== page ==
In 1984, the Supreme Court ruled that Los Angeles could ban all signs, commercial and political, from being placed on city utility poles. A group known as Taxpayers for Vincent, which was campaigning on behalf of city council candidate Roland Vincent, claimed that the city violated its First Amendment rights when city workers removed political signs from utility poles. Relying on the Metromedia case, the high court ruled 6-3 in Members of City Council of City of Los Angeles v. Taxpayers for Vincent that the total ban did not violate the First Amendment.
“Metromedia, Inc. v. San Diego dealt with San Diego’s prohibition of certain forms of outdoor billboards. There the Court considered the city’s interest in avoiding visual clutter, and seven Justices explicitly concluded that this interest was sufficient to justify a prohibition of billboards.”
The Court determined that citizens had “ample alternative modes of communication” in the city to advertise and that “nothing in the findings indicates that the posting of political posters on public property is a uniquely valuable or important mode of communication.”
Wayne Canterbury, the attorney who argued the case before the Supreme Court against the removal of the temporary signs, says the Court ignored evidence that the city picked and chose which signs it wanted to remove.
Canterbury also disagrees with the Court’s conclusion that citizens have ample alternative ways to communicate their messages other than the temporary signs. “That argument is often used in free-speech cases,” he says. “Taken to its logical end, it is an absurd argument because it could be used to eliminate all forms of speech except hollering with a bullhorn on the street corner. Each method of communication has its own merits.”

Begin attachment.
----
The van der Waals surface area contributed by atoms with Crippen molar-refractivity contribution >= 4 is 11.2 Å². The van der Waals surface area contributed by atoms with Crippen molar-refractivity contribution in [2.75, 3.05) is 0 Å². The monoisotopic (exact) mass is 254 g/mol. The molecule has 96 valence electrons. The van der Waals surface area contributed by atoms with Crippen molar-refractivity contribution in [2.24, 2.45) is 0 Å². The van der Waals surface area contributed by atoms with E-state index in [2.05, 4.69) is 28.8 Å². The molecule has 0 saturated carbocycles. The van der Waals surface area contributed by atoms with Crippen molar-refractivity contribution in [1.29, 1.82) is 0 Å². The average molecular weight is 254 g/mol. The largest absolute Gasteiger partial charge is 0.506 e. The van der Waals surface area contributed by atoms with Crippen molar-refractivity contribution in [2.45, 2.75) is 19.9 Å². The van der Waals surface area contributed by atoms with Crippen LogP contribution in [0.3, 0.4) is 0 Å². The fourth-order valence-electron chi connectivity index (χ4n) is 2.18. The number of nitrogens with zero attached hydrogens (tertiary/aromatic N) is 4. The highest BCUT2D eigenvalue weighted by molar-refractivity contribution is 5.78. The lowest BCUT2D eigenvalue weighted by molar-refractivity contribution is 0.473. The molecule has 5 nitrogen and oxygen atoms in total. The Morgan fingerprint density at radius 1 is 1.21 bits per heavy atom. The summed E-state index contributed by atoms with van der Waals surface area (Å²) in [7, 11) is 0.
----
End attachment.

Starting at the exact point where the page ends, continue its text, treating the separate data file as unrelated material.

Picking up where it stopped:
The dispute over billboards often leads in protracted litigation. Outdoor-advertising companies frequently challenge new and existing regulations on advertising on First Amendment and other constitutional grounds.
Some government officials have sought to limit billboards to certain areas, while some have sought to implement complete bans on billboards. Legal commentator Katherine Dunn Parsons writes: “In practical terms, a billboard ordinance is sustainable if it bans billboards in residential or historical districts or restricts billboards to industrial and manufacturing areas of the city.”